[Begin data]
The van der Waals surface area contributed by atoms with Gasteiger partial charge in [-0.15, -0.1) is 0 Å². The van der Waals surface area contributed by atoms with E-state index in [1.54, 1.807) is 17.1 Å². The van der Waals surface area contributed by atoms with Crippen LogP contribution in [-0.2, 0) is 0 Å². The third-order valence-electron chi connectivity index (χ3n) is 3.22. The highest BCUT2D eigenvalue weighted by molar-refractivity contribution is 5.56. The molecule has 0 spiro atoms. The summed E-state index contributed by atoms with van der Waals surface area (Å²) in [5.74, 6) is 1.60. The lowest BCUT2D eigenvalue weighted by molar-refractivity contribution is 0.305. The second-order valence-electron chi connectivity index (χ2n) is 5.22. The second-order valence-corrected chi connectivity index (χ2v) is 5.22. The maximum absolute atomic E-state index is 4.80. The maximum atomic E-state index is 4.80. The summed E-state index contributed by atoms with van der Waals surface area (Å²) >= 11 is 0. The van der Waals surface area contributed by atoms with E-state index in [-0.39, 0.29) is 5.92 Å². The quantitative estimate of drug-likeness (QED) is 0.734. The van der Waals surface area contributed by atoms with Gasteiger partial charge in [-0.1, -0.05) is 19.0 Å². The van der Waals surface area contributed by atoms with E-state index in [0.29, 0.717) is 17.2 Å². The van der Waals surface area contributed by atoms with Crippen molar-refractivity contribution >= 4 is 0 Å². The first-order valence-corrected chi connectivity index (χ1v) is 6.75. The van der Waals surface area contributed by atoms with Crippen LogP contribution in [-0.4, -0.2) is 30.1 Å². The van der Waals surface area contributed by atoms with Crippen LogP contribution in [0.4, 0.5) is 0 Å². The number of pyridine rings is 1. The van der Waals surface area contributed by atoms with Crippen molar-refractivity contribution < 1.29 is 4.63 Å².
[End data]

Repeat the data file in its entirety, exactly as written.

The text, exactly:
The van der Waals surface area contributed by atoms with Gasteiger partial charge in [-0.15, -0.1) is 0 Å². The van der Waals surface area contributed by atoms with E-state index in [1.54, 1.807) is 17.1 Å². The van der Waals surface area contributed by atoms with Crippen LogP contribution in [-0.2, 0) is 0 Å². The third-order valence-electron chi connectivity index (χ3n) is 3.22. The highest BCUT2D eigenvalue weighted by molar-refractivity contribution is 5.56. The molecule has 0 spiro atoms. The summed E-state index contributed by atoms with van der Waals surface area (Å²) in [5.74, 6) is 1.60. The lowest BCUT2D eigenvalue weighted by molar-refractivity contribution is 0.305. The second-order valence-electron chi connectivity index (χ2n) is 5.22. The second-order valence-corrected chi connectivity index (χ2v) is 5.22. The maximum absolute atomic E-state index is 4.80. The maximum atomic E-state index is 4.80. The summed E-state index contributed by atoms with van der Waals surface area (Å²) >= 11 is 0. The van der Waals surface area contributed by atoms with E-state index in [-0.39, 0.29) is 5.92 Å². The quantitative estimate of drug-likeness (QED) is 0.734. The van der Waals surface area contributed by atoms with Gasteiger partial charge in [-0.1, -0.05) is 19.0 Å². The van der Waals surface area contributed by atoms with E-state index in [0.29, 0.717) is 17.2 Å². The van der Waals surface area contributed by atoms with Crippen molar-refractivity contribution >= 4 is 0 Å². The first-order valence-corrected chi connectivity index (χ1v) is 6.75. The van der Waals surface area contributed by atoms with Crippen LogP contribution in [-0.4, -0.2) is 30.1 Å². The van der Waals surface area contributed by atoms with Crippen LogP contribution in [0.4, 0.5) is 0 Å². The number of pyridine rings is 1. The van der Waals surface area contributed by atoms with Crippen molar-refractivity contribution < 1.29 is 4.63 Å².